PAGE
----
Use this URL to cite or link to this record in EThOS: http://ethos.bl.uk/OrderDetails.do?uin=uk.bl.ethos.555250
Title: A fine balance : stories of parents who climb
Author: Coates, Emily
Awarding Body: Brunel University
Current Institution: Bucks New University
Date of Award: 2012
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Abstract:
The thesis is based on research that uses a post-structural narrative or storied approach to examine the experiences of parents who have or continue to rock climb. It focuses on the family, leisure and working lives of seven heterosexual couples with children in the UK. The work of Michel Foucault provides the theoretical framework. In Part One of the thesis his earlier work on discourses, knowledge and discipline are used to analyse the subjects that are formed by discourses on parenting and climbing. This part of the thesis is concluded by bringing these two fields together through examining the notions of individual parental and family leisure and the notions of risk and responsibility. Foucault’s later work on experiences and the technologies of self is used in the analysis and discussion of the data in the third part of the thesis. Data for this thesis were collected through in-depth narrative interviews with both partners in the seven couples, six of these couples were interviewed twice, and the interviews were supported by participant observation. Influenced by post-structuralism and the ethical dilemma of maintaining the anonymity of both partners in a couple, fictional writing strategies were used to represent the data in the form of five short stories. These stories and the resulting discussion highlight the complexity of parents’ everyday lives as they negotiate time and different life-worlds in the early years of parenthood. Couples’ experiences were often quite different and any one individual’s experience could be contradictory. Whilst parenting did constrain climbing commitment, many of the mothers and fathers used creative practices to maintain their commitment, with some actively critiquing some of the discourses of intensive and gendered parenting, which disciplines parents (and especially mothers) to sacrifice their own time for their children. Findings from this thesis suggest that parenting remains gendered, mothers were more likely to perceive themselves as having more responsibility (and thus less likely to take risks) and feel guilty about sacrificing time with children for themselves. However, many of the parents did actively negotiate to share parenting, and many of the fathers also were less willing to take risks with the increased responsibility that came with fatherhood. Parenting was shown to be relational, in that fathers and mothers supported each other’s maintenance of leisure, working and family spaces. Although the parents’ educational, working and age identities cannot be ignored, it is possible that when both parents are committed to the same activity such as climbing that they are more likely to maintain equitable gendered relations. Finally, in terms of family leisure, this research showed that some parents did adopt a child-centred approach to their ‘free-time’ and were more likely to perceive their children as ‘at risk.’ However, many of the regular climbers were impacted by their identities as climbers, and saw taking children into ‘risk spaces’ as potentially beneficial, and climbing as a family activity that was used to pass down their own family values (not necessarily ‘expert derived’ ones). In this way, parents construct themselves as ethical beings and individualise ‘universal’ moral codes.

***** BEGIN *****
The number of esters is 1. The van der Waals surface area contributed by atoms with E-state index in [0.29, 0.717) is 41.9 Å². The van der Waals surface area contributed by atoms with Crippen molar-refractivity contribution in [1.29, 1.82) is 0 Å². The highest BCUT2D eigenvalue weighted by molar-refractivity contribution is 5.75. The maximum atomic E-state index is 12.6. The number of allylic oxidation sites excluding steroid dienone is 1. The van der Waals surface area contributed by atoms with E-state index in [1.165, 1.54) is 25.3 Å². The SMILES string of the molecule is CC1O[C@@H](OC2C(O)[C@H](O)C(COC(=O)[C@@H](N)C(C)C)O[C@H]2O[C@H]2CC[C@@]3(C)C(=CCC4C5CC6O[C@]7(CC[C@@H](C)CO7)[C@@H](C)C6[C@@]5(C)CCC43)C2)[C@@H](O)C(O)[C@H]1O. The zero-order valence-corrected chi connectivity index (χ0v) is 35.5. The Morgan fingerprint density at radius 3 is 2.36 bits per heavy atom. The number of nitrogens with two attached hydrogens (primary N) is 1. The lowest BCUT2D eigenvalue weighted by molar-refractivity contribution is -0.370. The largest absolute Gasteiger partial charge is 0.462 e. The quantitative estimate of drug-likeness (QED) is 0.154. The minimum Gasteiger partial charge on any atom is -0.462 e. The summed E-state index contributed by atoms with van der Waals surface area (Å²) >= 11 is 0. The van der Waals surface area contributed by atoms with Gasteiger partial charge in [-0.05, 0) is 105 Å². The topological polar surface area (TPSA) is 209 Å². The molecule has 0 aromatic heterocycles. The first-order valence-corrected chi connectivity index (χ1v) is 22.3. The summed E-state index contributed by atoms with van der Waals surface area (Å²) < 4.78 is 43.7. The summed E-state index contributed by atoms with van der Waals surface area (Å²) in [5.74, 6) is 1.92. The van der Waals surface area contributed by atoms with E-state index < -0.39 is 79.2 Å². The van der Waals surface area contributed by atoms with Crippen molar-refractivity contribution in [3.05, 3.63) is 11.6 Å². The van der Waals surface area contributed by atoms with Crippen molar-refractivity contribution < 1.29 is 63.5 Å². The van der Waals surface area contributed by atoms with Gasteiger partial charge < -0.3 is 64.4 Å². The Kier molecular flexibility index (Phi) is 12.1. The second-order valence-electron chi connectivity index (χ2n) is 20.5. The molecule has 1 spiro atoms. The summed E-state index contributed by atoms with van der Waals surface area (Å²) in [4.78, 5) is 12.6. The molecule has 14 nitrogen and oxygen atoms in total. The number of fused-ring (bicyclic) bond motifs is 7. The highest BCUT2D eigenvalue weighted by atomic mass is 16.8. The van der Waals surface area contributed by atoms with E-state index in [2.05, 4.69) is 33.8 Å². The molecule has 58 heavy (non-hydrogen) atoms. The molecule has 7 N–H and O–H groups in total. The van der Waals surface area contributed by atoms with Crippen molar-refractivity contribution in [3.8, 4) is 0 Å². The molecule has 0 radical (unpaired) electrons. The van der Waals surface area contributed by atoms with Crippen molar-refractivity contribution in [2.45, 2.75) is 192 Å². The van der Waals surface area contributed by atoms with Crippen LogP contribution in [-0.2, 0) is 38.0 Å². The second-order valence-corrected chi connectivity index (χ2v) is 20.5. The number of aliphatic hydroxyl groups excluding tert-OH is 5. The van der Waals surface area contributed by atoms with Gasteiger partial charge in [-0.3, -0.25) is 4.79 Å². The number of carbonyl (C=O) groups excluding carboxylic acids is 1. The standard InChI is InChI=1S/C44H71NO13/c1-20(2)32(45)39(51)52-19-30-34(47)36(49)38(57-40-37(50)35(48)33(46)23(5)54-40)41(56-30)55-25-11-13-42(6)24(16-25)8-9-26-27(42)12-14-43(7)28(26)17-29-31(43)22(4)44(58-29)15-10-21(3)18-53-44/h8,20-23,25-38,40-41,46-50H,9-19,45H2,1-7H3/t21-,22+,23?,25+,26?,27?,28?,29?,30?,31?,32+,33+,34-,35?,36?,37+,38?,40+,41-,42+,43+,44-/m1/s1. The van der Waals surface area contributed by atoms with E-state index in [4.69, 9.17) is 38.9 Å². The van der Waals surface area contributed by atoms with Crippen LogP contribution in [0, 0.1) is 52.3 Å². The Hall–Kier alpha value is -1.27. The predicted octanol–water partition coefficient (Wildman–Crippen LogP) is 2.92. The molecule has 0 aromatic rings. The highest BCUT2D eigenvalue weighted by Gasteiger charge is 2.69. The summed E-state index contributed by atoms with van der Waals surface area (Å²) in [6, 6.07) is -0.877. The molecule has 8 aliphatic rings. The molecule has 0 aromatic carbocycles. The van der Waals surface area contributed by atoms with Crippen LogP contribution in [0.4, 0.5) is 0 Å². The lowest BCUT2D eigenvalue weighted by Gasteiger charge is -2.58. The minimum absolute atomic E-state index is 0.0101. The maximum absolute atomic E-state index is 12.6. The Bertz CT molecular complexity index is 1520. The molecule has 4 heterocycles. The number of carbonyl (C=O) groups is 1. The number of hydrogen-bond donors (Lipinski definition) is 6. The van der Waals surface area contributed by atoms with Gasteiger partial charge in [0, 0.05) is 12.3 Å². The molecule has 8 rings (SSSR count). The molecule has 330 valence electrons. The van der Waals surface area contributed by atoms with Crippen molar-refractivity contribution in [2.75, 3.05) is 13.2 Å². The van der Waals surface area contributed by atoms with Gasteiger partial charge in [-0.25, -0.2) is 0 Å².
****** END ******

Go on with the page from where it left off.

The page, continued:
Supervisor: Not available Sponsor: Not available
Qualification Name: Thesis (Ph.D.) Qualification Level: Doctoral
EThOS ID: uk.bl.ethos.555250  DOI: Not available
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